Day: June 7, 2015
1. Water Pricing in an Age of Scarcity | Monday, June 8th | 2:00-3:30 | World Resources Institute | REGISTER TO ATTEND | From California to Karachi, climate change, population pressures, and economic growth are exacerbating water stress conditions around the world. The IMF and World Resources Institute invite you to a timely dialogue of policymakers, economists, and water resource experts on new approaches to water pricing to manage rapidly increasing risks in an efficient, equitable, and sustainable manner. A panel discussion and questions and comments from the floor will follow. Speakers include: David Lipton, Deputy Managing Director, IMF, Charles Iceland, Director, Aqueduct Project, World Resources Institute, Helen Mountford, Director of Economics, World Resources Institute, and Kalpana Kochhar, Deputy Director, Asia and Pacific Department, International Monetary Fund. Moderated by Lawrence MacDonald, Vice President for Communications, World Resources Institute.
2. Asan Seminar: “The ROK-US Alliance: Facing Missile and Nuclear Threats on the Korean Peninsula” | Monday, June 8th | 3:00-4:30 | The Asan Institute for Policy Studies | REGISTER TO ATTEND | Speakers include: Choi Kang, Vice President for Research, the Asan Institute for Policy Studies, Thomas Karako Senior Fellow, International Security Program & Director, Missile Defense Project, Center for Strategic and International Studies and Woo Jung-Yeop Research Fellow and Director, Washington, D.C. Office, the Asan Institute for Policy Studies.
3. Public Forum with Dr. Saleem Al-Jubouri, Speaker of Iraq’s Parliament | Monday, June 8th | 3:15-4:30 | United States Institute of Peace | REGISTER TO ATTEND | Dr. Saleem Al-Jubouri will be visiting Washington to meet with U.S. officials and members of Congress at a critical time for Iraq and its international partners fighting ISIS. ISIS’ capture of Ramadi and its sabotage of the country’s largest oil refinery, at Baiji, underscore the threat the group poses to the Iraqi people and state. Amid the war, the Council of Representatives is considering legislation on topics–such as the National Guard and the federal court system–that are critical to addressing governance and security problems that gave rise to ISIS. After making public remarks, Dr. Al-Jubouri will respond to questions in a discussion moderated by USIP’s acting executive vice president, Amb. William Taylor. Opening remarks by Nancy Lindborg, the president of USIP.
4. Turkey: Parliamentary Elections and their Aftermath | Tuesday, June 9th | 9:30-11:00 | Wilson Center | REGISTER TO ATTEND | The June 7 Turkish elections are shaping up to be one of the most contested, if not critical, of recent times. At stake is whether the ruling Justice and Development Party (AKP) will succeed in achieving the majority it needs to initiate a process to change the constitution and transform the country into a presidential system. Participants will discuss the election results and consider how these will affect Turkish domestic and foreign policy in the months to come. Speakers include: Henri Barkey, Bernard and Bertha Cohen Professor of International Relations, Lehigh University, Steven A. Cook, Hasib J. Sabbagh Senior Fellow for Middle Eastern Studies, Council on Foreign Relations, and Gönül Tol, Founding Director, Center for Turkish Studies, Middle East Institute.
5. Breaking Down Turkey’s General Election| Tuesday, June 9th | 12:00-1:30 |Center for American Progress | REGISTER TO ATTEND | Turkey’s general election on June 7 is shaping up to be the closest in a decade. A few percentage points either way could determine if the governing AKP will secure another majority in parliament or be forced to form a coalition for the first time in its 13 years of rule. President Erdoğan’s quest to transform Turkey and strengthen its presidency also hangs in the balance. Finally, after years of increasing international concern about Turkey’s domestic political freedoms, and with the United States relying on Turkey in the effort to stabilize Iraq and Syria and combat ISIS, the outcome and conduct of the election is likely to heavily influence U.S. policy towards the region and determine the mid-term course of Turkish democracy. Welcoming remarks by Michael Werz, Senior Fellow, Center for American Progress. Panelists include: Soner Cagaptay, Director, Turkish Research Program, Washington Institute for Near East Policy, Alan Makovsky, Senior Fellow, Center for American Progress, Nora Fisher Onar, Transatlantic Academy Fellow, German Marshall Fund, Centre for International Studies, University of Oxford, and Suat Kınıklıoğlu, Mercator Senior Fellow, Center for American Progress.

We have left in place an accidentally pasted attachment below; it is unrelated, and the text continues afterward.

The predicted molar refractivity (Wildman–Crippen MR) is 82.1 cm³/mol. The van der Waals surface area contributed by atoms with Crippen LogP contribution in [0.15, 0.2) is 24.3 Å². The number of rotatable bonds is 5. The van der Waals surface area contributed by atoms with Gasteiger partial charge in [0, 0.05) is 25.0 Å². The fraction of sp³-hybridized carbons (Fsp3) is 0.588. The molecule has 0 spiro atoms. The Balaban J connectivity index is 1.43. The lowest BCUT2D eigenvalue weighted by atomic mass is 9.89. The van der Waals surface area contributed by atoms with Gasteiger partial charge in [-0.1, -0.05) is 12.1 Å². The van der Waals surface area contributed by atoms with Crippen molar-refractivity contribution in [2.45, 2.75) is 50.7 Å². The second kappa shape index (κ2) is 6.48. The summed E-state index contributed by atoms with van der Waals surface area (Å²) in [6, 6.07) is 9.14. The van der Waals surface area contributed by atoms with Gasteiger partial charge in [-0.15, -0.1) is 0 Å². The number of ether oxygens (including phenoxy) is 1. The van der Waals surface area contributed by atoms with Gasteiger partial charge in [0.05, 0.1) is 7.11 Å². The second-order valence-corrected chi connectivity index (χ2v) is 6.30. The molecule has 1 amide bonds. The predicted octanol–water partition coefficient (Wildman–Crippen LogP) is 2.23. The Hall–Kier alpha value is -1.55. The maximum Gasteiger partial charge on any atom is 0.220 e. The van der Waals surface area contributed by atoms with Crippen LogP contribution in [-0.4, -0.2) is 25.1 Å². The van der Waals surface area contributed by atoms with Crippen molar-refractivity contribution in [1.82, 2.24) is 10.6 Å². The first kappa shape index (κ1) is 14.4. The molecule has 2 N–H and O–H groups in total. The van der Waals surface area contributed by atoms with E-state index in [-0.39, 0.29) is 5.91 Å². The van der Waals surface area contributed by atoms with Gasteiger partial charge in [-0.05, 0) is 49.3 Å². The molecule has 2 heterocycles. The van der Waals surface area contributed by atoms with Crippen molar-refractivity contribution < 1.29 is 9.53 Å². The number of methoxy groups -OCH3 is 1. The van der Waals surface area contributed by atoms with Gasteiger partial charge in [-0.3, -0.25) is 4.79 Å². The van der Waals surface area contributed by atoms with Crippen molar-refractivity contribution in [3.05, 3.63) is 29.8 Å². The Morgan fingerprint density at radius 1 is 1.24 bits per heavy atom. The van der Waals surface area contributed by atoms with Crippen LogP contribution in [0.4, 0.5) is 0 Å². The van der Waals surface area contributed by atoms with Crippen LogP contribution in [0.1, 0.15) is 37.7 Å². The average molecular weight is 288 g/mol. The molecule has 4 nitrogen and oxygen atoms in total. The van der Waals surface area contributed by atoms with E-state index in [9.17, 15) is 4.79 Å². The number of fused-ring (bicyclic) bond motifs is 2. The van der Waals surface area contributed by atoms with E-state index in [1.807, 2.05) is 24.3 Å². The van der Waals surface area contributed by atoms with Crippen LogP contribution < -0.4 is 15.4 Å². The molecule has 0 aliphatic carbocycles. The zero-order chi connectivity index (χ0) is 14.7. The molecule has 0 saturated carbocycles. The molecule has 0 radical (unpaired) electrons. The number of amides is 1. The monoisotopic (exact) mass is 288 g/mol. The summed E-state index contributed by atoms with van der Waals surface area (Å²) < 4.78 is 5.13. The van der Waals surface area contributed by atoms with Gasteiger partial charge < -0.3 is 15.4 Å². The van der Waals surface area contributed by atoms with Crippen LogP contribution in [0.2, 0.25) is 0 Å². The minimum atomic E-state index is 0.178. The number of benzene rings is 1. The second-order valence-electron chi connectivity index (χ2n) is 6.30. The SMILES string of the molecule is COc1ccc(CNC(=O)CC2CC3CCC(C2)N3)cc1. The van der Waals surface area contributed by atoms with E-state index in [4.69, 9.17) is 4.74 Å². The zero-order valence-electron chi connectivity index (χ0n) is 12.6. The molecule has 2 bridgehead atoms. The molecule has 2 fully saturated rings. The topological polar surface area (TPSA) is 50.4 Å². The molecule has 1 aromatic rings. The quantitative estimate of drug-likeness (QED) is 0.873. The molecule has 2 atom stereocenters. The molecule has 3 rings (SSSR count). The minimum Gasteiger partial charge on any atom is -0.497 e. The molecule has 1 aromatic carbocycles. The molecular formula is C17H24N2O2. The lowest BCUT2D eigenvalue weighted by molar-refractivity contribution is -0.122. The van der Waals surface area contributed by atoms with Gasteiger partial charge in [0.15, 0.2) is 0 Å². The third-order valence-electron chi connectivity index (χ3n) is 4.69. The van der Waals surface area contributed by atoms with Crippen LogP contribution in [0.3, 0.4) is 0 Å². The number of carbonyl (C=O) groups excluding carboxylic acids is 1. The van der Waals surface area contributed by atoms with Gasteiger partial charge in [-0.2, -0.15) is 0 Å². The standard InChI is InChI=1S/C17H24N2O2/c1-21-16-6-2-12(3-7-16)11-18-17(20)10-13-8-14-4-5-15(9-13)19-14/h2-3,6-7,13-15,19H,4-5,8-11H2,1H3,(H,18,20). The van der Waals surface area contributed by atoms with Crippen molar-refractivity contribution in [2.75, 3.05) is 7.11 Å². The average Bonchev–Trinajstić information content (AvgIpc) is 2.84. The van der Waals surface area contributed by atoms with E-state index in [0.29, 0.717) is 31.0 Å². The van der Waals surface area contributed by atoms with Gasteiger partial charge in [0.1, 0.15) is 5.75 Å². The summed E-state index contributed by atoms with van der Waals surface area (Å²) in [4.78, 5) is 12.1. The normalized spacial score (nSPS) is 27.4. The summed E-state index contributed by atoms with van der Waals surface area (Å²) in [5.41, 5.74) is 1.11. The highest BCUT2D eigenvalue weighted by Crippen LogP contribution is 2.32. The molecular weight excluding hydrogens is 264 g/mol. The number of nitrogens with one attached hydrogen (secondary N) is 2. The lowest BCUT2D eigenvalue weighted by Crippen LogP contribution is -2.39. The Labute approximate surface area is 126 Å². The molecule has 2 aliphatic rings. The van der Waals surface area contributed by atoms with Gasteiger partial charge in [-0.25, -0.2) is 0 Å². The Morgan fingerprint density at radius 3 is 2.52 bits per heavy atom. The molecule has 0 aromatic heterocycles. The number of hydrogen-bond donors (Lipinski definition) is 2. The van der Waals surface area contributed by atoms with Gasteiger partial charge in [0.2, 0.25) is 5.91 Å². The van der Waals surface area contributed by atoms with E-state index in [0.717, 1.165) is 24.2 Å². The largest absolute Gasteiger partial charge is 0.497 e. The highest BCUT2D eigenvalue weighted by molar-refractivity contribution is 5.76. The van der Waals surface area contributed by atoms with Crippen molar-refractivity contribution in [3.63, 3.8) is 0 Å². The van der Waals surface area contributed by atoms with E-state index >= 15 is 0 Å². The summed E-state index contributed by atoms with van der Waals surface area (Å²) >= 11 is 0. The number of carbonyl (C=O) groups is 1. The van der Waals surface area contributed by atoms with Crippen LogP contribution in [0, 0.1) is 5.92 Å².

6. Chairman’s Forum with Ambassador Yousef Al Otaiba | Tuesday, June 9th | 12:30-1:30 | The Stimson Center | REGISTER TO ATTEND | Ambassador Yousef Al Otaiba, Ambassador of the United Arab Emirates to the United States of America, will join Stimson Chairman Ambassador Lincoln P. Bloomfield Jr. to share his experiences and insights into U.S. foreign policy. This informal, strategic conversation will take place at the Stimson Center.
7. The Shoulder-Fired Missile Threat In The Middle East | Wednesday, June 10th | 10:00-11:30 | The Stimson Center | REGISTER TO ATTEND | Despite a decade-long international campaign to reduce the threat from man-portable air defense systems (MANPADS), terrorists and insurgents continue to acquire and use these highly effective, lightweight missiles. Among the most severely affected regions are the Middle East and North Africa, where armed groups have acquired MANPADS from looted government depots and international trafficking networks. The panelists will provide an overview of illicit proliferation of MANPADS in these regions, the threat that these missiles pose to military and civilian aircraft, and prospects for mitigating this threat. Speakers include: C.J. Chivers, Reporter, The New York Times Investigations Desk & The New York Times Magazine and Matt Schroeder, Senior Researcher, Small Arms Survey. Moderated by Rachel Stohl, Senior Associate, Stimson Center.